Whether or not a personality can be reduced to ‘typical’ or ‘atypical’, it’s true that introverts like Napoleon aren’t as prominent as extroverts like the popular Summer Wheatley, and it isn’t until Napoleon meets new student Pedro Sanchez (a Catholic introvert like me, I must add), and later fellow student Deb Bradshaw, where he finds someone he can connect with. The quirky natures of the characters are reflected in the film’s quirky structure; it feels like a string of random events, yet every event enhances the narrative in some way. Well, most events; there is one in particular that takes me out of the movie due to its meaninglessness, and a late moneymaking scheme Uncle Rico comes up with, although it does lead to his comeuppance, leads to situations that are less an endearing type of awkward and more a plain creepy type of awkward, and while I’d want to see him redeem himself after this, I don’t buy the chance at redemption the film sets him up with.

Still, I see myself in Napoleon, Deb, and Pedro, and not just because I quoted their movie to my date who I knew would get a kick out of it at a dance back in high school. In the end, when Napoleon pulls off an act that gets him the applause of a crowd, he runs out before he could hear the applause. It could be because he doesn’t want to know whether he just humiliated himself in front of the whole school, or it could be because the responses of the friends he was doing this for are what matter. While I would have enjoyed the applause, I know I, like Napoleon, would have taken the affirmation of a friend over the affirmation of the crowd.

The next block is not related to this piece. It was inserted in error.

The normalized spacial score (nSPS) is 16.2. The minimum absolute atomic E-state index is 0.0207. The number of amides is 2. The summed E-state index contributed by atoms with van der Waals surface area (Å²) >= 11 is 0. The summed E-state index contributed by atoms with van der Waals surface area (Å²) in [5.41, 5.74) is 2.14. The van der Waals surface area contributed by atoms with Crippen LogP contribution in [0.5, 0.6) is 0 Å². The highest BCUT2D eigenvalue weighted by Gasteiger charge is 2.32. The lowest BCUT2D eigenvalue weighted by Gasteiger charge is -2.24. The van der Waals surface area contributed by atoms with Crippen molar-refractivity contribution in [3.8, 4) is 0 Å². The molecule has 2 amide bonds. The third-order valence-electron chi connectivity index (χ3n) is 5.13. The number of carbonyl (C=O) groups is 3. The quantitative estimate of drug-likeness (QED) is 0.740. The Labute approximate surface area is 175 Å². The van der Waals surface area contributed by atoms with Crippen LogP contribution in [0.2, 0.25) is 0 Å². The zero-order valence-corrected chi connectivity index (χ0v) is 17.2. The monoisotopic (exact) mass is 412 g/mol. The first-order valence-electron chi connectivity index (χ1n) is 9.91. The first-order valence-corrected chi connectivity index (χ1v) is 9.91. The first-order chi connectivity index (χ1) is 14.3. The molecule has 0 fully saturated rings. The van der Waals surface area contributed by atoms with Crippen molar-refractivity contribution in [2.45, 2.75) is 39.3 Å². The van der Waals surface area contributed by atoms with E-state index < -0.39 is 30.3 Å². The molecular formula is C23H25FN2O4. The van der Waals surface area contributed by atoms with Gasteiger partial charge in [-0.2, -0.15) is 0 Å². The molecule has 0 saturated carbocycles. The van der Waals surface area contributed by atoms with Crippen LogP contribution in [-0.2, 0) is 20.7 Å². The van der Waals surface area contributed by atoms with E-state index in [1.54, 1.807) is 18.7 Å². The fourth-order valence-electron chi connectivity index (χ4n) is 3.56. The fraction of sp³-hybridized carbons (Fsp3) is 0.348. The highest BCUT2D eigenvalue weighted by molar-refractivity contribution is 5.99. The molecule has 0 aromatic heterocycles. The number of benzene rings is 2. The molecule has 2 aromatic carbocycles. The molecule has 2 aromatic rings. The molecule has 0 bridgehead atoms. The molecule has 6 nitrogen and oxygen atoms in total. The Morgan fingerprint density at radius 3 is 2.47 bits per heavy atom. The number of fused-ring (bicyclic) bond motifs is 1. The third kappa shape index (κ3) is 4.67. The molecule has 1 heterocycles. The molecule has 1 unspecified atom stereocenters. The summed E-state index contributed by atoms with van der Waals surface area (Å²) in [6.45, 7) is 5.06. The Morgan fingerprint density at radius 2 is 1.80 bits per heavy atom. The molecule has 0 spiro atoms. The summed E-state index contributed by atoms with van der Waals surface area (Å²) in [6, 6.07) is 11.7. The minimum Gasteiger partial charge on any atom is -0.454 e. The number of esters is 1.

adventure, fantasy, MOVIES, sci-fi, space opera, Star Wars, Star Wars reviews, war

Star Wars: Episode III – Revenge of the Sith (2005)

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Since Return of the Jedi disappointments me with a disappointment that seeps back to The Empire Strikes Back, I can no longer hold the Original Trilogy up as something sacred, so it’s become easier for me to accept what’s happened to the franchise afterwards. The Prequels, promised from the episode IV, V, and VI subtitles given to the Originals, were never necessary, and their execution is infamously wonky, yet they have enough imagination for me to give their capper, Revenge of the Sith, a pass for more than its meme material.

As the Original Trilogy was already in constant rotation at my house by the time the Prequels arrived, I can’t remember the first time I saw the Originals, but I remember my first experiences with Revenge of the Sith and the hype surrounding it, so it’s become the most nostalgic Star Wars movie for me, which is odd to say about the downright grimmest Star Wars movie, telling the story of how Darth Vader turned to the Dark Side and how the Jedi died out, with the implication of Jedi children getting slaughtered and climaxing with the most gruesome onscreen injury in Star Wars history. Yet, what takes the edge off a lot of it is its cornball execution that quite deserves the mockery that’s been made of it. Not only is Vader’s turn to the Dark Side abrupt, but his relationship with his wife is so unnaturally acted and written that it’s hard to care that the promise that the Dark Side could save her from a prophesied fate is one of the reasons he joins the Sith.